(Host) Governor Jim Douglas is lending his support to a massive federal economic stimulus package that’s being debated in Washington.
In his capacity as vice chairman of the National Governor’s Association, Douglas had a private meeting this morning with President Obama at the White House.
VPRs Bob Kinzel reports:
(Kinzel) Douglas, as a high ranking GOP governor, is in Washington to help persuade some Republican senators to back the stimulus bill. Last week, the U.S. House gave its support to the nearly $1 trillion package but no Republicans voted for it.
After meeting with the President, Douglas says he’s pleased that Mr. Obama is providing strong leadership on this issue:
(Douglas) "The President understands what governors are facing the fiscal realities of dealing with the state budget at a time when the economy is soft and revenues are not performing well…he’s willing to reach across the aisle to engage Republicans and find some bipartisan consensus and provide more flexibility to the states."
According to recent studies, Vermont will receive an additional $500 million from the bill, over a two year period, to supplement a number of programs including Medicaid, Education and Transportation.
Democratic leaders at the Statehouse argue that the new federal money will make it possible for Vermont to avoid some of the budget cuts that Douglas has proposed for next year.
Douglas says that approach is irresponsible because it will lead to unsustainable spending levels in the future. The governor says he faces the challenge of accepting the federal money without boosting overall spending on these programs:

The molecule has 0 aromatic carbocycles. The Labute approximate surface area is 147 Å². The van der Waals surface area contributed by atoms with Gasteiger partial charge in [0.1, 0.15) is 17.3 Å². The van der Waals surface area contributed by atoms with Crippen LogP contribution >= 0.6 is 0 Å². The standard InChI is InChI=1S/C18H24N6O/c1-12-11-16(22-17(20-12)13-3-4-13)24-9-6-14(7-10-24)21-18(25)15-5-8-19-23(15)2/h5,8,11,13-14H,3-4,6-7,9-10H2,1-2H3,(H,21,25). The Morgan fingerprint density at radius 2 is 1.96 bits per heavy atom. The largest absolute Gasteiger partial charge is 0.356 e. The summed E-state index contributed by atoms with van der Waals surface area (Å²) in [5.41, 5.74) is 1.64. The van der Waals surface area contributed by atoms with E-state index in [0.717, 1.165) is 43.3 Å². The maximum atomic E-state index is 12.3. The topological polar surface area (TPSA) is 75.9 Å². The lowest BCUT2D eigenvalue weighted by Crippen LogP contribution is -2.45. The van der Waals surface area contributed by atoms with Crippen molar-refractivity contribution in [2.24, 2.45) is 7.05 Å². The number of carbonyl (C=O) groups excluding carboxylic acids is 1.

(Douglas) "We have to because the level of spending is extraordinary we couldn’t possibly sustain it and we have to make sure we fashion our state program budgets in a way that doesn’t lead Vermonters to believe that we have an unlimited amount of money in the years beyond fiscal 2010."
Middlebury College political science professor emeritus Eric Davis says he thinks Douglas’s support for the extra federal money is undercutting the governor’s call for budget cuts in Vermont:
(Davis) "I think it does because especially because the programs that are going to be assisted by the stimulus money Medicaid State Children’s Health Insurance programs Special Education these are some of the same programs where Douglas argues that the level of spending on those issues in Vermont is unsustainable so there is a bit of an inconsistency there."
The U.S. Senate is expected to vote on the stimulus plan by the end of the week. Congressional Democratic leaders hope to have a bill on the President’s desk by the middle of the month.
For VPR News I’m Bob Kinzel in Montpelier.